“Es el mismo perro con diferente collar”
In recent years, we’ve seen considerable pressure on venture capital firms to diversify their partnerships. Since only 7% of partners at the top 100 venture funds are women, the reflexive argument is that venture partnerships should hire more women. However, we believe this represents a backward-looking step, not a forward-looking step. While increasing the ratio of women in venture capital is a positive, it fails to address the real problem.
In our view, the real problem isn’t a lack of women in venture capital, but a lack of funded entrepreneurs who are marginalized as a result of age, gender, race and other distinguishing characteristics. As one example, less than 1% of funded entrepreneurs are African-American, despite comprising 11% of the US population.
Additionally, it’s not clear that diversification would reduce venture firms’ errors of commission and omission:
- Venture firms frequently pass on high-quality investments (Bessemer Venture Partners)
- 65% of venture investments fail to return 1x capital (Correlation Ventures)
- Venture returns have underperformed public market indices since the 1990s (Kauffman Foundation)
Every human has conscious or unconscious biases and tendencies. As explained by Edith Dorsen, managing director at the Women’s Venture Capital Fund, “There’s an inherent and usually unconscious tendency or bias in all of us to support and invest in individuals that we most closely relate to and identify with.”
In the 1970s, the New York Philharmonic and other symphony orchestras initiated blind auditions to address these biases. Notably, this improved the chances that a woman would advance to the finals by 50% and was subsequently adopted by other orchestras. As a result, the ratio of female musicians increased from less than 5% in 1970 to more than 30% in 2013.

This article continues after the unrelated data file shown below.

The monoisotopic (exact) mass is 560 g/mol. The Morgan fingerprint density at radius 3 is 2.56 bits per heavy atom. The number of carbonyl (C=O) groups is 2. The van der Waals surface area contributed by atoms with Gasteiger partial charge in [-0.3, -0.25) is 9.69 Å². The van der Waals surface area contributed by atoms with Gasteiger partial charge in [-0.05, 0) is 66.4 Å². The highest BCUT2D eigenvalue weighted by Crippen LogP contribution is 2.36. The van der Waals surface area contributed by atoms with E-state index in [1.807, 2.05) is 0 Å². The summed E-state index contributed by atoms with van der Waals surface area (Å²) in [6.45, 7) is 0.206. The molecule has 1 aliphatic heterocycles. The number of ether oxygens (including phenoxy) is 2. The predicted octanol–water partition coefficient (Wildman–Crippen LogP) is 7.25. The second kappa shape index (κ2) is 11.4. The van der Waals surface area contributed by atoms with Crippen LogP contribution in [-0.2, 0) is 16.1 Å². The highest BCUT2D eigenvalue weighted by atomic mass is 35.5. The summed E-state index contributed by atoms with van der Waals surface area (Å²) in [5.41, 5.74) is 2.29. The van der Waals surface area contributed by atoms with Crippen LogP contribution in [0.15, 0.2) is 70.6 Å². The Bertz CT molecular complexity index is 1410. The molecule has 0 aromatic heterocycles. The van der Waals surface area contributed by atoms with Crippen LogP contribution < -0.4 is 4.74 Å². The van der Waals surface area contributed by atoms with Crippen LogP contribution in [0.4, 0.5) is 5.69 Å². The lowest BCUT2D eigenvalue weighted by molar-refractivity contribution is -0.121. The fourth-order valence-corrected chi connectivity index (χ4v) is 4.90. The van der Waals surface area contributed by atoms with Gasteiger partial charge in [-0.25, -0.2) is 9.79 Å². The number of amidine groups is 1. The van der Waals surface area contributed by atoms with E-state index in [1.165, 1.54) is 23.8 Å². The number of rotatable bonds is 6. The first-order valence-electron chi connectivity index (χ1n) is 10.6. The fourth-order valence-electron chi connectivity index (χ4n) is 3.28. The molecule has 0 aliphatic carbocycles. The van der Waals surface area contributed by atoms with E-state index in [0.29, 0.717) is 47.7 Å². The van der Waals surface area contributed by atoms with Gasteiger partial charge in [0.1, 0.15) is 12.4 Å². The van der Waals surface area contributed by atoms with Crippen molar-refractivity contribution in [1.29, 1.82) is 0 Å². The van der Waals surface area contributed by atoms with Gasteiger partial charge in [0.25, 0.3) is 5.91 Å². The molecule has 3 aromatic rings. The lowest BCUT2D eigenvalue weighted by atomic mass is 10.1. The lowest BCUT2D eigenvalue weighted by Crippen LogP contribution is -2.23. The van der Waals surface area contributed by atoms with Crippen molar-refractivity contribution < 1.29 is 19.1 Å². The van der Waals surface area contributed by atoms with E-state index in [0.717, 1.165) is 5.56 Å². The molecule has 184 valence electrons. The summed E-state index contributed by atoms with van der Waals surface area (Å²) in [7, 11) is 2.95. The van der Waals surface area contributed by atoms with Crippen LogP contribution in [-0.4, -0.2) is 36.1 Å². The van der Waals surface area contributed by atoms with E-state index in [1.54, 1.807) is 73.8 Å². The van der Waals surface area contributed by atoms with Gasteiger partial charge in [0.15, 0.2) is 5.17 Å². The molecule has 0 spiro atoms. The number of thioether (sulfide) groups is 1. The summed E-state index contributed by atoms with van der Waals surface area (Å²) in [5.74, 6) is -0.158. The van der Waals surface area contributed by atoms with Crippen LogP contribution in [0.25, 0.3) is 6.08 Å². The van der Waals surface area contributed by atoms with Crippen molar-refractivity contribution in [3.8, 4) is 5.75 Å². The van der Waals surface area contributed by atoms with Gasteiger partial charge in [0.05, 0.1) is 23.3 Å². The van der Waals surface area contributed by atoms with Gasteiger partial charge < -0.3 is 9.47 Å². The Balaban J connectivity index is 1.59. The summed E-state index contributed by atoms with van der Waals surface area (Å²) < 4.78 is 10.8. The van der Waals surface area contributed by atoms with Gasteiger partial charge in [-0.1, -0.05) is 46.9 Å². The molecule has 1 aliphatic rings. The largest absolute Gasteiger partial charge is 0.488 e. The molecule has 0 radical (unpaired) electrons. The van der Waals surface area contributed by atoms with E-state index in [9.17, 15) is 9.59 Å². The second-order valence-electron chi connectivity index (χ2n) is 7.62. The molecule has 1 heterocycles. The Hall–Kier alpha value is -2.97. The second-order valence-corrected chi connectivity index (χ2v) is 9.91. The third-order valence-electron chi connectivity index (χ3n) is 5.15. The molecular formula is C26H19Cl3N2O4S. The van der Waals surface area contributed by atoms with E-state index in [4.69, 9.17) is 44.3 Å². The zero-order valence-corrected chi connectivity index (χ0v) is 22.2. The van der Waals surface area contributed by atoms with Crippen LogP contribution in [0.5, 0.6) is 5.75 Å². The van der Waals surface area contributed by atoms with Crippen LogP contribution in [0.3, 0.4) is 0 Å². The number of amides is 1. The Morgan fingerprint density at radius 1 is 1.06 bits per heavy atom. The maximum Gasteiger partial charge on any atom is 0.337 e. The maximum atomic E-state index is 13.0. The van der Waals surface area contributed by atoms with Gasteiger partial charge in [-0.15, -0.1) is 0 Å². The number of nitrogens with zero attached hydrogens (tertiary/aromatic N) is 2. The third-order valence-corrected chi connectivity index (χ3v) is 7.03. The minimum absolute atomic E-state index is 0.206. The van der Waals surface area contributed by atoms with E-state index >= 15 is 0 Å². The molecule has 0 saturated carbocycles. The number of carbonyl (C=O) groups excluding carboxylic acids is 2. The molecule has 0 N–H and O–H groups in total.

Today’s venture fundraising process — essentially unchanged since Arthur Rock’s 1957 investment in Fairchild Semiconductor – involves multiple calls and meetings over 6-9 months. With this process, it seems impossible to create a truly non-discriminatory practice. Accordingly, we believe the answer is to remove humans from the equation. In the same manner that algorithmic trading has displaced Wall Street traders, algorithmic investing should eventually outperform venture capitalists.
“It’s well-documented that we humans make mistakes. For me, it’s scarier to be relying on those human-based intuitions and justifications than relying on purely what the data and statistics are telling you.”
— Babak Hodjat, CEO at Sentient Technologies, one of the first hedge funds run by artificial intelligence
With the advent of software which automates the evaluation of startups (Mattermark) and the construction of portfolios (AngelList) across sectors, stages and geographies, we expect increased algorithmic investing in startups. We believe this is the most impactful way for marginalized entrepreneurs to attract funding, support and the opportunity for positive outcomes.
The problem isn’t that venture capitalists are men, the problem is that they’re human.